Inspired by previous successful disarmament processes, and recognising the powerful norms which have been established by treaties prohibiting other weapons of mass destruction such as chemical and biological weapons, civil society is now coalescing around the need to ban nuclear weapons, and its efforts have yielded impressive results. At last year’s session of the First Committee, 34 states signed on to the joint statement delivered by Switzerland on the humanitarian dimension of nuclear weapons. One year later there has been a 91-state increase in support for the humanitarian approach, with even a group of NATO member states recognising this growing concern in a separate statement, delivered by Australia. There are those who would seek to minimise the importance of the humanitarian initiative, claiming that it is little more than an acknowledgment by states that nuclear weapons are dangerous, which we have already known for years. Others even call it “a distraction”. However, ask any keen observer around the world, or indeed anyone in the room at the United Nations who felt the buzz when the statement was delivered, and they would tell you that the new momentum in the nuclear disarmament debate represents much more than that.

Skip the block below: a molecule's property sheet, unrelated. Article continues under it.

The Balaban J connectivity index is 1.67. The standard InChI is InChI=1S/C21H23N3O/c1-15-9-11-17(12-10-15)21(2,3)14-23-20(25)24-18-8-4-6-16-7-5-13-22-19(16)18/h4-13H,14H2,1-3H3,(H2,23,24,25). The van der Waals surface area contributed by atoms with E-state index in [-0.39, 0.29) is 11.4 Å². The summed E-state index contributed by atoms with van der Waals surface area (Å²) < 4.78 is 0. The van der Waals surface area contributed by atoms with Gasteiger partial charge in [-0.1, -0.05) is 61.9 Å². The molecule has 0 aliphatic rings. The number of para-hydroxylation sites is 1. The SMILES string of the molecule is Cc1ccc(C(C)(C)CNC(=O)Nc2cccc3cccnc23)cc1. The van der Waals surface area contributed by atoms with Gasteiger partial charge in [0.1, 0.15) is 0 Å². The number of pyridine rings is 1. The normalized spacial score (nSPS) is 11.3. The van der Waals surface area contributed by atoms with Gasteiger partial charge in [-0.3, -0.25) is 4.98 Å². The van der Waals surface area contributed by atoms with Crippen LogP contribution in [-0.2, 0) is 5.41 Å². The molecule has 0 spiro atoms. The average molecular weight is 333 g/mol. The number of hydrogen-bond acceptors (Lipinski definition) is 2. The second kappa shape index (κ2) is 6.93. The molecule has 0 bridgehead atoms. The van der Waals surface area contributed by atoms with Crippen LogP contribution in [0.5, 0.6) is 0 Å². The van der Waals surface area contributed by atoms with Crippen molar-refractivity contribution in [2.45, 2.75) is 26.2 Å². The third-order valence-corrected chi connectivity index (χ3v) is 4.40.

Recognising the humanitarian approach is an acknowledgment of the fact that the manner in which nuclear disarmament has proceeded over the last 40+ years since the NPT was established is no longer acceptable. It is clear that the efforts of the nuclear-armed states in fulfilling the disarmament pillar of the treaty are inadequate, and further, their insistence that the so-called “step-by-step” approach (to be led exclusively by nuclear weapons possessors) is the only way to make progress towards a world free of nuclear weapons is inaccurate at best and disingenuous at worst. Something new is happening and that is undeniable. Many parties are putting forward new ideas as to how we can really break the status quo. The Open-Ended Working Group which took place in 2013 has provided space for discussions of these different options among civil society, states and experts from academia and international relief organisations such as the Red Cross and UN agencies such as UNDP and OCHA.